THE SLIME FACIAL IS ODDLY NOT A PORN THING
by Todd Hartley
Before I write anything else, I want to state for the record that the gastropod-facial idea has been my intellectual property for many years now, and I am entitled to all revenues and assets derived from its practice from hereon and henceforth unto perpetuity, yada, yada, yada.
Anyway, with that bit of legal unpleasantness out of the way, we shall proceed.
I’m beginning to get concerned. Last week, I wrote a column — a sober, intellectual treatise on the myriad industrial uses of urine — inspired by an article my wife emailed me as a column idea.
It was cute at the time. I thought it was nice that she could help out, and she enjoyed the shout-out I gave her in the column. Everybody’s happy, right?
So, inspired, perhaps, by her success, my wife decided to do some more searching for good column ideas and found a great one — a column idea so good she knew I couldn’t possibly not use it. This is why I’m concerned.
You see, my wife is better than I am at lots of things, particularly when it comes to writing. The lone facet of the craft in which I could thus far claim supremacy was my ability to unearth and make fun of stories about dumb stuff. This was my superpower, the one thing I could do well, and now she was getting better at it than I am.
As the bishop of Bushwood would say, “Rat farts!”
But on to the part where I stake my claim to the next big trend in spa treatments.
The article my wife found this time was about a beauty salon in Japan that offers facial treatments in which snails crawl around on your face so their slime can moisturize your skin and make it more supple and kissable.
Obviously, this is a treatment that will soon be available in every spa in every town in America. I mean, who wouldn’t want snails crawling around on their face? There’s no way this isn’t going to be huge. Somebody’s going to get rich off this, and that someone should be me. After all, I did the original research.
Back in 1990, while I was in Japan (coincidence? I think not), my friend and I had a bit of a night out on the town in Hiroshima. Unfortunately, we neglected to book lodging before going out, and as we later discovered, that was a bad idea.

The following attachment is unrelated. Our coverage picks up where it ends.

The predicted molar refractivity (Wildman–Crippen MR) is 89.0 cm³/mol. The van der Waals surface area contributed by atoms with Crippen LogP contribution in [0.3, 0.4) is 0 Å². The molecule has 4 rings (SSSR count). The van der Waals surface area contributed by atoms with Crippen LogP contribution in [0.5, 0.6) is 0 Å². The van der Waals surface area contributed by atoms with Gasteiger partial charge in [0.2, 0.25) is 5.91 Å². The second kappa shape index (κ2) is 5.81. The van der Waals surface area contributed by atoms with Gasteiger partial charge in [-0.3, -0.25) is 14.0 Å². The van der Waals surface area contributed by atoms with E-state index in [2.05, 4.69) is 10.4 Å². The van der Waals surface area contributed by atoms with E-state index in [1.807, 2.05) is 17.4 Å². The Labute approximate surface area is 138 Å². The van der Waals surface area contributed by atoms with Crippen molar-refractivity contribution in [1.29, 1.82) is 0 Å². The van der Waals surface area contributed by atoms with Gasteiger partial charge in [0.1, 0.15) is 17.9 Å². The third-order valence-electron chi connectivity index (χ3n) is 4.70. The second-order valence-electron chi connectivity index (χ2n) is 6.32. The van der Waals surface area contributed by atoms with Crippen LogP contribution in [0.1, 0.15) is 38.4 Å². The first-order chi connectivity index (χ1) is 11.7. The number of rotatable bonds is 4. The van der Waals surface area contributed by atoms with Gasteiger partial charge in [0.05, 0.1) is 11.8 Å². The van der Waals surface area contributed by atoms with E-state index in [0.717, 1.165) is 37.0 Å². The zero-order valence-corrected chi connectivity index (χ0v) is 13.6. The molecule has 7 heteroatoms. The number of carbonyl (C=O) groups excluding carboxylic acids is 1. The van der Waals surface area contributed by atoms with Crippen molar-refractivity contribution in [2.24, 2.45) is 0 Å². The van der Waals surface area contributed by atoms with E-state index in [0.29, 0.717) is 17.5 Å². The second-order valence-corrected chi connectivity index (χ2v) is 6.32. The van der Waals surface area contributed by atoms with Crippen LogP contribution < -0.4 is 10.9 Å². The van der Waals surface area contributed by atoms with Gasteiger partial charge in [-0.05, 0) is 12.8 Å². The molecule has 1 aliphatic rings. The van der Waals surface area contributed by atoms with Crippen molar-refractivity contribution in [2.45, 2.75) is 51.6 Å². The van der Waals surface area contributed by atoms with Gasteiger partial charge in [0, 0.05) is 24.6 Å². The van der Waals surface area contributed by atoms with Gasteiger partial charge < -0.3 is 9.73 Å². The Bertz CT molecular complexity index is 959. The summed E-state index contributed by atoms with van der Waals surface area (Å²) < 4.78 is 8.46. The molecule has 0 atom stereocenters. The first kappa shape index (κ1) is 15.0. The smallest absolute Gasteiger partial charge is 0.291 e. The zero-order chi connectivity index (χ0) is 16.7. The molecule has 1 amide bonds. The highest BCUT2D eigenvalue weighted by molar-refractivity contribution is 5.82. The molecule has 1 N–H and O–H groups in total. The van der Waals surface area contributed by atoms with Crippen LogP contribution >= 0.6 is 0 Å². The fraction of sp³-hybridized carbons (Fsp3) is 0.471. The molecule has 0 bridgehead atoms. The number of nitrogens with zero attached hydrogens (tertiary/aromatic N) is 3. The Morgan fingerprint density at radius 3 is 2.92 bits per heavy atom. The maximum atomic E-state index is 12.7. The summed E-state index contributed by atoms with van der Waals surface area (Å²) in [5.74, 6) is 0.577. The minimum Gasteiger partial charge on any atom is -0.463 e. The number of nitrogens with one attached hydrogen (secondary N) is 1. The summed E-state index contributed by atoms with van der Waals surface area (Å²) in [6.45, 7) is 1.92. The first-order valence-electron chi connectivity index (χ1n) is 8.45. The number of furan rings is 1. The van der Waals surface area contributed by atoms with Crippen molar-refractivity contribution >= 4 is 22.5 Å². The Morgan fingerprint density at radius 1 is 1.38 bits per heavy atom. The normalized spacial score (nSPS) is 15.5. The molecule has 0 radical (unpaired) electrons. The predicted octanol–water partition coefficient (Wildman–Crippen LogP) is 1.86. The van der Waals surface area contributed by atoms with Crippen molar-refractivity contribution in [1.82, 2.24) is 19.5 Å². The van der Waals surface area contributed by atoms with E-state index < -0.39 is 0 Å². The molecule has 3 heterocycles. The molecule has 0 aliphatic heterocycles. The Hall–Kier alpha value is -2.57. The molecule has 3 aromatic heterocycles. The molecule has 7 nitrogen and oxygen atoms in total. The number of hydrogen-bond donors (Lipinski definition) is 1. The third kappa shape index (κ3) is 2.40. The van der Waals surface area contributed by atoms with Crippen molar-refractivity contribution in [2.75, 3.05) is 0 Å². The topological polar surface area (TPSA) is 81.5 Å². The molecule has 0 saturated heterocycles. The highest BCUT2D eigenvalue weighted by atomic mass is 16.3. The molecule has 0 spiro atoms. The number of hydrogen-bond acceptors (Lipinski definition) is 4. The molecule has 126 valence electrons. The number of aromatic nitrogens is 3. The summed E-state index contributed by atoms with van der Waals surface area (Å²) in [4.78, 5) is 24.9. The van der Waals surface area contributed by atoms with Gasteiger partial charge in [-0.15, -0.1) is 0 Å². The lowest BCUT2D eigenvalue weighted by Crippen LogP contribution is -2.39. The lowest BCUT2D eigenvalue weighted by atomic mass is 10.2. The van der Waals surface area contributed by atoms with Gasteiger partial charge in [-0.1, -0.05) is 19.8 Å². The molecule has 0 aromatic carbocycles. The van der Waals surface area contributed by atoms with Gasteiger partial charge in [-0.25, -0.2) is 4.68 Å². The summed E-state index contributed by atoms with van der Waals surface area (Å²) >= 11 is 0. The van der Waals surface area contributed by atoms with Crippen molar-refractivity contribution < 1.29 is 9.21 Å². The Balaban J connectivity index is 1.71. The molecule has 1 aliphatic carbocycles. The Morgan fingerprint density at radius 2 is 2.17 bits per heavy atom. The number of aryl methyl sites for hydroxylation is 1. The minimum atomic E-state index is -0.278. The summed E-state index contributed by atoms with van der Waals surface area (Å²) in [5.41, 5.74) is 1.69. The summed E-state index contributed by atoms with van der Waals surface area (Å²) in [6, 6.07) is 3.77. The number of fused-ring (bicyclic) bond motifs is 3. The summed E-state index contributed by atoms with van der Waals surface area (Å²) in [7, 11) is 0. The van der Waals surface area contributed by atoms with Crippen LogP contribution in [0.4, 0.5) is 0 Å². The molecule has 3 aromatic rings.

Suffice it to say that after a long evening that involved fruitlessly pursuing the most beautiful girl in Japan, drinking way too heavily and getting lost in a mall, my friend and I suddenly realized we had no place to sleep for the night.
We bonded with some young Japanese toughs over our shared love of Bon Jovi, and they helped us look for a hotel. Sadly, none would accept us at 2 in the morning, and I don’t think they would have even if we were sober. They just don’t work that way.
With no other options, my friend and I found the most comfortable bushes we could in a thin green space between the sidewalk and a small stream, curled up with our packs twisted around our arms as an anti-theft measure and passed out.
Some time later, something tickled my face and woke me up. I put my hand to my cheek and pulled away a large slug that had been inching its way toward my nose. When I checked my hat, I saw that it was crisscrossed with slime trails. It seems the little buggers had been crawling all over me for a while.
I shook my friend awake and convinced him that, given what had befallen me, somewhere else might be a better place to sleep, and we moved a block or so to a couple of park benches. I considered that better because it decreased the likelihood of slugs on my face. Little did I know that one day gullible women would be paying good money for just such a privilege.
I suppose one could make the argument that snails are not slugs, and thus the idea wasn’t mine, but we all know that when slugs find shells they become snails, so they’re really the same thing. It was indisputably my idea, and I expect to get rich because of it.
And as for my wife, having proven herself better at finding column ideas, I will expect her to come up with one each week from now on. Congrats, honey: You’ve earned it.
Todd Hartley wasn’t told what to say about himself. He awaits his wife’s suggestion.